Why’s my computer so slow? Maybe someone is digging for virtual gold.

Posted on : 30-06-2014 | By : richard.gale | In : Cyber Security

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We’ve discussed the rise and fall and rise of virtual currencies in a couple of previous articles (When are Bitcoins going to crash and what’s next?,  The hidden costs of transacting with virtual currencies).

Creating new currency (whether it be Bitcoin, Dogecoin, Litecoin etc) involves using more and more complex logarithms that consume computing power. The reward for this problem solving is a virtual coin and the amount of work required to ‘earn’ a ‘coin’ is constantly rising.  ‘Miners’, as the creators are call are always looking for new and creative ways to build more coins and the cost of processing power sometimes outweighs the worth of the output.

A phenomena that will only rise in frequency and impact is the misuse of other people’s computers to do this.  A few examples are outlined below where organisations were unwittingly hosting unauthorised external mining activities (maybe some terminology from the Californian gold rush would be appropriate – are they virtual “claim jumpers” or “processing poachers”?)

Harvard University research servers have been used to mine dogecoins. A powerful cluster of machines known as ‘Odyssey’ had been hijacked – misused really as the user had legitimate access – and a mining operation was in place for an unknown period of time. The perpetrator has now had their access revoked but is is not known how profitable the operation was.

Another example, the US National Science foundation supercomputers had been taken over for bitcoin mining – the researcher accused of creating the mining operation said he was ‘conducting research’ and it is thought around $8,000 worth of bitcoins were produced.

There are other occurrences of this phenomena including rogue Android applications which have been reported to have taken over peoples’ mobile phones to carry out mining activities (although they would need a large number of phones to make this at all valuable).

We think these examples reflect a wider problem. People  can have legitimate access to huge amounts of computing  power, this especially true in academic, governmental and larger enterprises. How can the need to run large simulations or experiments be differentiated from more sinister misuses of that excess power?

This whole space is a difficult area to analyse. What is ‘normal’ and what is ‘abnormal’? We’ve been thinking about how to differentiate the two and are now working with a really smart new security company that can help with this (and many other security) issues.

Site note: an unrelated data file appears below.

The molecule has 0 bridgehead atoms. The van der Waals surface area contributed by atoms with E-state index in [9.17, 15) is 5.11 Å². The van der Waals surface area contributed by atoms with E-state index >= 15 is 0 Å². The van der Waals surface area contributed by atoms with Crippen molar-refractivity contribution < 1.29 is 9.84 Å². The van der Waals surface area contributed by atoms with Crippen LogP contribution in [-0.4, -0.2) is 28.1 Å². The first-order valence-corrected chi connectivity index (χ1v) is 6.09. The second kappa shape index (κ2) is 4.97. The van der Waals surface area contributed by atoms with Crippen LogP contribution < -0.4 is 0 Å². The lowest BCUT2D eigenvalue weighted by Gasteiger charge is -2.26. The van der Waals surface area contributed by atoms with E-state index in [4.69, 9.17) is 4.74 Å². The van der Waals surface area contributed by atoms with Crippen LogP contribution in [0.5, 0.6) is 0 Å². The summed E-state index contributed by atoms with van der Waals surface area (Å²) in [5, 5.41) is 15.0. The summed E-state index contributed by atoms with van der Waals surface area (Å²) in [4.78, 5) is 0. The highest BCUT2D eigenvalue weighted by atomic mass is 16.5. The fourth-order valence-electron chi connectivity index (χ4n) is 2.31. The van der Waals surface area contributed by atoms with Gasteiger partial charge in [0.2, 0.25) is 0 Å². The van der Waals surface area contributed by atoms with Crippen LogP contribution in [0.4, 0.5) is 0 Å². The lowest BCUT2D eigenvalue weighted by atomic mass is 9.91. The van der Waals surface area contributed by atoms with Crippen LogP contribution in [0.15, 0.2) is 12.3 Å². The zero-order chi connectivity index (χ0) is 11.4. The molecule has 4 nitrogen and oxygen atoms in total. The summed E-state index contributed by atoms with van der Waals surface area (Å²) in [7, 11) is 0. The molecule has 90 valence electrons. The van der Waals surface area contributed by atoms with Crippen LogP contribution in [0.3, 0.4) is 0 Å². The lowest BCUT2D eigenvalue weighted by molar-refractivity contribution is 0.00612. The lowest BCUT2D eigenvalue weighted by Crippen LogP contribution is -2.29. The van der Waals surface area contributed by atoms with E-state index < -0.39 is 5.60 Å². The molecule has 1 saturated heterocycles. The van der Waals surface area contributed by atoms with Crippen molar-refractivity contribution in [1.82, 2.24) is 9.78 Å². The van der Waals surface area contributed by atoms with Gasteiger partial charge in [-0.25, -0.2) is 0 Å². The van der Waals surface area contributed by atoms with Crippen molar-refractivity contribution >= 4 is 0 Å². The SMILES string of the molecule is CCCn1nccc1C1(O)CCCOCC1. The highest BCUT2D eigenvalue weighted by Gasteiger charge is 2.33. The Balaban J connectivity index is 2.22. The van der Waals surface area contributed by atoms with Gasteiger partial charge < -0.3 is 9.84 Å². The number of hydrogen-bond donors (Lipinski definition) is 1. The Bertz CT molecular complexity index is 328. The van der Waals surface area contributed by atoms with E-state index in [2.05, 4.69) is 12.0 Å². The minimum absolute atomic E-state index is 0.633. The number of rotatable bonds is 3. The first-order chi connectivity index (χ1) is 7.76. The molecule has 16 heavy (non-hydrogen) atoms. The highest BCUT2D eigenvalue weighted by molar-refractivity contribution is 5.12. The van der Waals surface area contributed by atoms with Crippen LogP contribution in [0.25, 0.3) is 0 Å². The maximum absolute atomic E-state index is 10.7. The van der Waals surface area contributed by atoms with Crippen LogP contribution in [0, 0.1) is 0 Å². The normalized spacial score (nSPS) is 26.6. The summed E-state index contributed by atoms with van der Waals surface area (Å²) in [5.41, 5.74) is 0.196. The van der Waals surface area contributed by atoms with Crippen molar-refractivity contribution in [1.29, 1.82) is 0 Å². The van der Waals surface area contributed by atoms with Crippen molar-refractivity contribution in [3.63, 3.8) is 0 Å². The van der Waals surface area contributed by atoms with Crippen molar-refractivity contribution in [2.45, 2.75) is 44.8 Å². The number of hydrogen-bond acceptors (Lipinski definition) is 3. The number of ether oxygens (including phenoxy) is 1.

The product, Darktrace, has been built by some ex-MI5 and GCHQ scientists and it grew out of the need to protect the UK’s critical network infrastructure (energy & water supplies, communications & transport)  against terrorist or foreign state cyber-attack. The guys at Darktrace quickly realised that the current suite of protection could not prevent most insider attacks (whether intentioned or accidental) so a new model was needed.

Darktrace sits at the centre of your network, listens and learns about the behaviour of users, connected devices and the network itself and then alerts when something abnormal or unusual occurs. It has no preconceptions about the environment when it is installed and it learns (for a period of 2-4 weeks) and then shouts (usually to the security operations team or external team such as the Mandiant response units) when something odd happens. Darktrace views the appliance almost like the immune system of a body, It understands what healthy is and alerts its ‘antibodies’ to investigate and destroy if necessary any potential threat.

The product uses some clever probabilistic algorithms that constantly learn and build on its knowledge of your environment. An example could be the user ‘Fred’. Fred normally logs in to the network after 8:00am, accesses mail, three file servers and then logs out before 7:00pm. If Fred suddenly starts logging in at 02:0am, searchers eight different file servers for documents containing the word ‘Patent’ and then starts exporting them outside the organisation to a site in the Ukraine then it would be marked as ‘unusual’ and alerted. This could potentially be legitimate activity if ‘Fred’s role has changed but probably not. Traditional cyber-technologies may not catch these sort of issues as they are looking for specific patterns or types of behaviour rather than general differences from the norm.

We have been working with Darktrace and can install the appliance on your network to perform the analysis for you. We can do this for a period of 4-8 weeks(to give the system enough time to learn the environment and to sufficient data to work with) and can provide analysis of any unusual behaviour and advice to your security team through that period. In that period of time we would expect to see some unusual activity so should hopefully show the value to your organisation.

If you would like to learn more about this please do contact us.